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Japan exports in October surge more than expected on weak yen

Separately, a private flash survey shows that factory output in November is up at the fastest pace since March

Japan's shipments of goods to the US rose by 8.9 per cent in October to 1.27 trillion yen, according to Kyodo news service.


JAPAN'S exports rose much more sharply than expected in yen terms during October - up by 9.6 per cent to just over 6.9 trillion yen (S$76 billion), the highest monthly level in six years - aided by a weaker yen and firm demand from the US market in particular, it was announced on Thursday.

The yen, meanwhile, continued its plunge, falling to a new seven-year low of 118.63 to the US dollar at one point during Tokyo trading as analysts predicted continuing strength in Japanese export values in coming months.

News of the jump in exports, which reduced Japan's goods trade deficit by 36 per cent to 710 billion yen in October compared with the level a year ago, came as a welcome development following this week's announcement that the economy slid into recession in the third quarter of this year.

Meanwhile, Reuters reported that "in another sign that the world's third-largest economy is regaining its footing", a private flash survey showed that factory output in Japan has grown in November at its fastest pace since March.

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The fact that exports rose in October, at double the consensus rate forecast by economists, will also be good news for Prime Minister Shinzo Abe as he prepares to take his ruling Liberal Democratic Pary into a snap general election next month, laying his political career on the line, analysts said.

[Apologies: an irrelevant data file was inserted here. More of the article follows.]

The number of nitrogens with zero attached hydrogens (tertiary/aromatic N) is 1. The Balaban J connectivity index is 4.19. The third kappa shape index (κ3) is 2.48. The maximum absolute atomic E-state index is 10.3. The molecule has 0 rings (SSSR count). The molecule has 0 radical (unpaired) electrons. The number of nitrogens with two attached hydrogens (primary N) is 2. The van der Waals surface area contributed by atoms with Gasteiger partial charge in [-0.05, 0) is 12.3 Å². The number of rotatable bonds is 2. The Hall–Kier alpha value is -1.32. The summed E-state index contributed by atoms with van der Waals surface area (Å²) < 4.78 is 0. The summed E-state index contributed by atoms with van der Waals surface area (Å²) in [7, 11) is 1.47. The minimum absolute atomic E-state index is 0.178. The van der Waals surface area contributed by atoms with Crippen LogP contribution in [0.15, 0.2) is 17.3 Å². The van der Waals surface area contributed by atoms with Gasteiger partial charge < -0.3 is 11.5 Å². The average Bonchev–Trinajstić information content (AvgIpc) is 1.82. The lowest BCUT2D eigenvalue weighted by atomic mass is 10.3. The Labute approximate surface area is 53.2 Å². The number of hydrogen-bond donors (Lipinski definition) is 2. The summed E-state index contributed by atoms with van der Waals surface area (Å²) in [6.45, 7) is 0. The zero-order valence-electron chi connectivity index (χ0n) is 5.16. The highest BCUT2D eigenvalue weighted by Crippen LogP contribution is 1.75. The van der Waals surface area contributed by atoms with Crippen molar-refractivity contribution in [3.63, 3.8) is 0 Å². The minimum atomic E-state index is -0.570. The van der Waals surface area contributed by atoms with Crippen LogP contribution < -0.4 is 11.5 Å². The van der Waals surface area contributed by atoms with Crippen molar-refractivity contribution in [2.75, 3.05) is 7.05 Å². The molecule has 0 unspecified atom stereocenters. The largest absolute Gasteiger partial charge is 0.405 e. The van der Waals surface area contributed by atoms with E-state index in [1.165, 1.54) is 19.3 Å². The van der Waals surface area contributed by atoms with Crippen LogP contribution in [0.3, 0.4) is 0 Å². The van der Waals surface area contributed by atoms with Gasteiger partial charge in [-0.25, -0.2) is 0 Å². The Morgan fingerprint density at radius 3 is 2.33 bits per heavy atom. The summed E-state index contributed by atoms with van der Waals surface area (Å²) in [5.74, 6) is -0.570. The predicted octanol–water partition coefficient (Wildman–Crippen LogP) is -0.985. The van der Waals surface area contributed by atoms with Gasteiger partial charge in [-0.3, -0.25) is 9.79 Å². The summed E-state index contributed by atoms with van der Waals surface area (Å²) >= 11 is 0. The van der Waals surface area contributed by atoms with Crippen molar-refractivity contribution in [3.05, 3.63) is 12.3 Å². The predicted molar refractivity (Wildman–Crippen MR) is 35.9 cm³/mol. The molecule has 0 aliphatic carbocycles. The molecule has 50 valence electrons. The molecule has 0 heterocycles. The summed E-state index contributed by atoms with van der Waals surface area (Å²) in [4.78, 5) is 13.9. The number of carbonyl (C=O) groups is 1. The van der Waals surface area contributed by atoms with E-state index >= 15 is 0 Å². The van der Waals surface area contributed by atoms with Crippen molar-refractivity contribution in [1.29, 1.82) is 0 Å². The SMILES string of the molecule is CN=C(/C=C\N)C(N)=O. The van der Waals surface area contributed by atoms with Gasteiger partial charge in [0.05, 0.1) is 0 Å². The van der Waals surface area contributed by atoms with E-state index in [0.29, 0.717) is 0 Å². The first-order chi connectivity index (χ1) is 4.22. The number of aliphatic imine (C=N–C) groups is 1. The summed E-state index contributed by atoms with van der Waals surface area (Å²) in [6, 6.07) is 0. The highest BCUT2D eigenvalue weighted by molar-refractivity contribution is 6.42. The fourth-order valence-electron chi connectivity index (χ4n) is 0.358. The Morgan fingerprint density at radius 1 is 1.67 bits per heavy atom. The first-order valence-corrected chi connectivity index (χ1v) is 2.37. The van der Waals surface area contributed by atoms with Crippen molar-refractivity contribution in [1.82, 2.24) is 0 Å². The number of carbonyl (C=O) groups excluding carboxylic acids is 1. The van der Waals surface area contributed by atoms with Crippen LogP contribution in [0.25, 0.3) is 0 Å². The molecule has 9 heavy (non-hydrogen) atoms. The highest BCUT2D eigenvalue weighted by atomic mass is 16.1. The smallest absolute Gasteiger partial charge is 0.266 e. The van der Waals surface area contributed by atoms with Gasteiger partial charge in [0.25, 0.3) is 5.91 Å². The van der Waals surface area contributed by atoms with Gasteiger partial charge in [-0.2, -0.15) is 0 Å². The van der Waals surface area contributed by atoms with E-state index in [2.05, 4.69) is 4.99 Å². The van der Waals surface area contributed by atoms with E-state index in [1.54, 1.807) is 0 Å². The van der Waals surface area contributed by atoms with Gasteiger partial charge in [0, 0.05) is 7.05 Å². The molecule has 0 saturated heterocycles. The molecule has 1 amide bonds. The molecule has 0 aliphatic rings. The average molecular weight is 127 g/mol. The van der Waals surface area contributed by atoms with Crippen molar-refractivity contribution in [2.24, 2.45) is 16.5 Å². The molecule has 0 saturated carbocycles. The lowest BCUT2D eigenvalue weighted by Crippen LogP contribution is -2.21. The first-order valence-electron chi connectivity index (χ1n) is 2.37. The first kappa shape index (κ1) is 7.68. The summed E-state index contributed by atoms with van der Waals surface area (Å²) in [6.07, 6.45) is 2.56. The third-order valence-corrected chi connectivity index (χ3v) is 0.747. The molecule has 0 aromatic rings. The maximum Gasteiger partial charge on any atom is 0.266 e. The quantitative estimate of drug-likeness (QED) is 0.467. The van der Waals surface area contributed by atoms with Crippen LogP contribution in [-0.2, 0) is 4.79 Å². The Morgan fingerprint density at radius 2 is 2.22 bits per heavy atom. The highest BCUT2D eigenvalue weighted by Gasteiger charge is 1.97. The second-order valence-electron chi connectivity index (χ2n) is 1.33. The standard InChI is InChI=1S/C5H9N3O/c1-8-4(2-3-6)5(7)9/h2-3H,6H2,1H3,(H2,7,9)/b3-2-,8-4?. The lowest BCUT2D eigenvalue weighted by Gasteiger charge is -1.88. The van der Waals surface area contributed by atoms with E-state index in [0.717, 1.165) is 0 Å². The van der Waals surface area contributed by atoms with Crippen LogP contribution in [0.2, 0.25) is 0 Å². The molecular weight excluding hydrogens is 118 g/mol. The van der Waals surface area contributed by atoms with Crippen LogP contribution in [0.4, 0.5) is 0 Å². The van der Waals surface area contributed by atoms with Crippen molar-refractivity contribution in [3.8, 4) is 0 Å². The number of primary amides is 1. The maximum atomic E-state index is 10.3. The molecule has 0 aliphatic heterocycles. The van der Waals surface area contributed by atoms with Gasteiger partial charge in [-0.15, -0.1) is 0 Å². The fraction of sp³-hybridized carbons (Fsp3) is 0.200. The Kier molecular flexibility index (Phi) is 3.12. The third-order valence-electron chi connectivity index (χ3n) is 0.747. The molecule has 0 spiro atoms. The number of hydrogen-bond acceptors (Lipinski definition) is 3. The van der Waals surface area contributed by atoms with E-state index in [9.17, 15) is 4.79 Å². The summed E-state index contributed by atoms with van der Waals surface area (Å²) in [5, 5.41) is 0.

The yen dropped by 10 per cent against the US dollar in October compared with its level a year earlier and the rate of decline has since accelerated as the Bank of Japan has stepped up its aggressive monetary easing. Dealers say the yen could fall below 120 to the dollar although that could invite official intervention.

The currency's decline appears to be having beneficial impact on Japan's exports to the US in particular, a trend which appears likely to continue given that the dollar has entered a "long-term bull market", former Goldman Sachs Asia vice-president Kenneth Courtis told The Business Times.

Japan's shipments of goods to the US, where the economy has been on a recovery track, rose by 8.9 per cent in October to 1.27 trillion yen while imports from the world's largest economy rose by 11 per cent to 654 billion yen, Kyodo news service reported. Exports to China - Japan's biggest single trade partner - expanded by 7.2 per cent to 1.23 trillion yen in October while imports from there rose by 9.6 per cent to 1.82 trillion yen.

Shipments to the EU meanwhile grew by 5.4 per cent to 682 billion yen, while imports rose 4.9 per cent to 699.7 billion yen.

The outlook for trade with China was clouded on Thursday, however, by news that according to a private survey quoted by Reuters, Chinese output fell for the first time in six months during October. This added to concerns about slowing economic momentum.

Japan's balance in goods trade remained in deficit for the 28th consecutive month in October, the longest period since comparable data became available in January 1979.

While exports climbed on the back of a 6.2 per cent rise in vehicle shipments, imports also rose by 2.7 per cent to 7.4 trillion yen owing largely to a 30 per cent increase in imports of communication devices, the Ministry of Finance said in a preliminary report.

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